God I hate having a cold, although I have to say, it's a lot better having a cold without having to go into an office for work. I don't have to make a daily decision about calling in sick, exhausting energy by just getting dressed and being at work, and wonder how many other people I'm spreading my germs to. I'm not nearly as exhausted with this cold though, exactly because I've been able to rest during the day and can lay around in sweats. I can nap if I need to or just take a break: none of which happen when one is employed.
Although there are benefits to not working while sick, overall I'm starting to get a bit bored with being at home full time. Both of my classes are on line so it's not like I have to leave the house for class twice a week. If I chose not to, I'd never have to leave the house really: I can tie Peanut up outside for him to do his doggy business and that's as far as I go some days. Mark always has done most of the grocery shopping so I'm not going to waste away in my hovel. It seemed that there was so much more to do before Christmas: I would go gift shopping, or even on line shop and wrap presents. That's all over and money is pretty tight right now.
I keep thinking that within 2 weeks we'll be flush again, but life happens within those two weeks and bam, we're no better off than we were two weeks prior. It's not that I don't know how to save, it's that my dog is on expensive prescription dog food and he needs to eat. The cat needs litter. We need toilet paper. It's a never ending cycle of expenses. I entered the Oprah Magazine and Ellen's TV show daily give-a-ways in December hoping beyond hope for a miracle and that my email would be chosen for a myriad of gifts from Best Buy. What else is there to do?
Of course I'm looking for work and have an interview next week, but it's not a job I really want. It's in customer service, blah blah blah I HATE WORKING IN CUSTOMER SERVICE. It's a job, I know, but I feel that a little piece of me dies every time I walked into a job I didn't like and was quite frankly, over qualified for. My shrink told me I was under-employed at my last job and I totally agree with him. I've been under-employed with every job I've had since college except for one while I lived in Milwaukee. What else is there to do? School graduation can't come soon enough.
I hope none of you are sick and that you all find your work fulfilling because if you do, you're lucky.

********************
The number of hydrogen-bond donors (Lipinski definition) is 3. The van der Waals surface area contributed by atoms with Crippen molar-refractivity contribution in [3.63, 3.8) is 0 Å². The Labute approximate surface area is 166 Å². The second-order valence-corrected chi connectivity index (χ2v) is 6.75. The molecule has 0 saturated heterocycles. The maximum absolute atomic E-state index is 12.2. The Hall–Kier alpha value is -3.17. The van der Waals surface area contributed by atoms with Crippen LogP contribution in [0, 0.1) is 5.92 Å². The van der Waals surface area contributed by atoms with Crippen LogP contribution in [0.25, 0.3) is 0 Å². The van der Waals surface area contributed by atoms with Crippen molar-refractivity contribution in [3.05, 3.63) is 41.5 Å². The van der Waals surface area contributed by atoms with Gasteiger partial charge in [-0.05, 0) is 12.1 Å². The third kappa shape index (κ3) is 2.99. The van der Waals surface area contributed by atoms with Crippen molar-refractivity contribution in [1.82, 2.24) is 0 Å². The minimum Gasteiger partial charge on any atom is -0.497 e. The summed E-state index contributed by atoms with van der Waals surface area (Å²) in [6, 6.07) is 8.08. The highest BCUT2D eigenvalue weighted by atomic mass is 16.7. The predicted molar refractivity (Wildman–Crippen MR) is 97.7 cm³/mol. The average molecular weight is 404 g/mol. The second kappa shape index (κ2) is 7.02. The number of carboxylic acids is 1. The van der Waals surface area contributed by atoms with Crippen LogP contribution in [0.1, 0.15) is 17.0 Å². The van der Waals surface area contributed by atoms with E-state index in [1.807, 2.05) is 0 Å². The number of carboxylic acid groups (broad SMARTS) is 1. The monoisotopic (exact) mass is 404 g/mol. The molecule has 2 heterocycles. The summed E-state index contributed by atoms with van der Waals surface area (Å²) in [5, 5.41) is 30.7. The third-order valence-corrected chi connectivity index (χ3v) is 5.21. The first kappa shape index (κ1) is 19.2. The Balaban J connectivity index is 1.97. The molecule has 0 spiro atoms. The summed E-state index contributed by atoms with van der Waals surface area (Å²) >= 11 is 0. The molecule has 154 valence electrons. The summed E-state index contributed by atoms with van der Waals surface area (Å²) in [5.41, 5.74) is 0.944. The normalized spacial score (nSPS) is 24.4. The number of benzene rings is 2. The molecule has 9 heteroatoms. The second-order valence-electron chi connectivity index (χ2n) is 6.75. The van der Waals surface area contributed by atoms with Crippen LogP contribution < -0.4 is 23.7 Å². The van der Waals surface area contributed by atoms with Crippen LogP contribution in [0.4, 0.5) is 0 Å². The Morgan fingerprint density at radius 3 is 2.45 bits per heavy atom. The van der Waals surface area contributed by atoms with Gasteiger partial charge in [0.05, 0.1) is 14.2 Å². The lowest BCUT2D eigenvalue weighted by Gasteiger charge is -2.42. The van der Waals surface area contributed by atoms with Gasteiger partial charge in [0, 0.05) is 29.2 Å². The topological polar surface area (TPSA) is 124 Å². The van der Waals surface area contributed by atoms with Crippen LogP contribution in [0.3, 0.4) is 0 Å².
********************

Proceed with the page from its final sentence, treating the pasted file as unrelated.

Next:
Saturday, January 2, 2010


I'm almost half way through a book titled Impossible Motherhood: Testimony of an Abortion Addict by Irene Vilar and it's one of the weirdest books I've ever read. This isn't an assignment for school or anything, I just happened to see it at Barnes & Noble recently and given my past employment at an abortion clinic, I was interested in what an "abortion addict" looked like.
The MD from the clinic said his practice was a "private OBGYN practice that also offered abortion services," which technically it was, but his description was really a form of denial. 97% of his patients came in for abortions. We did later term procedures too: up to 22 weeks which was the maximum the state of Wisconsin allowed at the time.
We had very few repeat patients. I remember one woman who had come in a total of seven times for abortions by the time the office closed and when we did the ultrasounds she was always farther along than was indicated by the first date of her last menstrual period (which is the most common way to determine length of pregnancy until an ultrasound confirms the age of the fetus) so her procedures were generally more complicated than the a simple D&C (dilation and curettage which is the medical procedure we call "abortion" up to 14 weeks.) One woman I knew who was not a patient at the office at the time was roughly 36 years old and had had a total of ten abortions. It's tough to come in to work every day and go through the harassment we all went through by protesters in front of the office and try to remain non-judgemental of women who sought multiple procedures. At least it was hard for me to remain neutral about it. But the law of the land is abortion on demand and I agree with it in large part.
According to the inside flap of this book, by the end of it, Irene is going to have 15 abortions, all fathered by the same man. 15 seems like a big number to me. Although I have to give her credit for having the courage to talk about that, much less write a book about it for the whole world to read.
I'm on page 109 of 222 and it's a story of her addiction to this man, not to abortions. Addiction to a sick relationship I can understand, but addiction to abortion is somewhat of a misnomer. It's about the control this man several decades older than she wields over her, not some sick need for her to get pregnant and go in for multiple surgical procedures. There's not a lot of dialog and that bothers me because I like plot more so than character development; this isn't really even character development but the re-telling of the story of control and submission in their relationship.
I'm not endorsing or criticizing the book and I'm trying not to endorse or criticize her choices either.